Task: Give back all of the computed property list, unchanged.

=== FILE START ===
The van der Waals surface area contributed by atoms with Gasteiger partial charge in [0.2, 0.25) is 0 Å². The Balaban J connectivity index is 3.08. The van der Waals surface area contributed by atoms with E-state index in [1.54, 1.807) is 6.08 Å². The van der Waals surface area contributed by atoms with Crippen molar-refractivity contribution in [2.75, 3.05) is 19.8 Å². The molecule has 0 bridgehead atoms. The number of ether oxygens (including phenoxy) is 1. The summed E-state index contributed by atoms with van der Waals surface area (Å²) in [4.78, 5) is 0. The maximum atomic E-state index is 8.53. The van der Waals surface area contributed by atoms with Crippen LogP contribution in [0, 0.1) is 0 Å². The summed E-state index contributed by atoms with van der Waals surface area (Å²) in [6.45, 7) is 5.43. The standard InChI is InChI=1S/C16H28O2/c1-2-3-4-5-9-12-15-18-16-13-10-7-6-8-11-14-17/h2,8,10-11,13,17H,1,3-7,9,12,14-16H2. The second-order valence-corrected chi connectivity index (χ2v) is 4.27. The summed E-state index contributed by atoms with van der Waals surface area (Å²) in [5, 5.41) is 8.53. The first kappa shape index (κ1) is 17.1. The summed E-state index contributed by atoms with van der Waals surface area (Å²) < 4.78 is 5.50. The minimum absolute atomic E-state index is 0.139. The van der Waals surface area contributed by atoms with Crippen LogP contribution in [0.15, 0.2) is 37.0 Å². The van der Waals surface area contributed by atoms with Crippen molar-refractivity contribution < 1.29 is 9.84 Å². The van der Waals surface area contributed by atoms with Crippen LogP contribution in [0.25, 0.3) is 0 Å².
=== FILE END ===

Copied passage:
The van der Waals surface area contributed by atoms with Gasteiger partial charge in [0.2, 0.25) is 0 Å². The Balaban J connectivity index is 3.08. The van der Waals surface area contributed by atoms with E-state index in [1.54, 1.807) is 6.08 Å². The van der Waals surface area contributed by atoms with Crippen molar-refractivity contribution in [2.75, 3.05) is 19.8 Å². The molecule has 0 bridgehead atoms. The number of ether oxygens (including phenoxy) is 1. The summed E-state index contributed by atoms with van der Waals surface area (Å²) in [4.78, 5) is 0. The maximum atomic E-state index is 8.53. The van der Waals surface area contributed by atoms with Crippen LogP contribution in [0, 0.1) is 0 Å². The summed E-state index contributed by atoms with van der Waals surface area (Å²) in [6.45, 7) is 5.43. The standard InChI is InChI=1S/C16H28O2/c1-2-3-4-5-9-12-15-18-16-13-10-7-6-8-11-14-17/h2,8,10-11,13,17H,1,3-7,9,12,14-16H2. The second-order valence-corrected chi connectivity index (χ2v) is 4.27. The summed E-state index contributed by atoms with van der Waals surface area (Å²) in [5, 5.41) is 8.53. The first kappa shape index (κ1) is 17.1. The summed E-state index contributed by atoms with van der Waals surface area (Å²) < 4.78 is 5.50. The minimum absolute atomic E-state index is 0.139. The van der Waals surface area contributed by atoms with Crippen LogP contribution in [0.15, 0.2) is 37.0 Å². The van der Waals surface area contributed by atoms with Crippen molar-refractivity contribution < 1.29 is 9.84 Å². The van der Waals surface area contributed by atoms with Crippen LogP contribution in [0.25, 0.3) is 0 Å².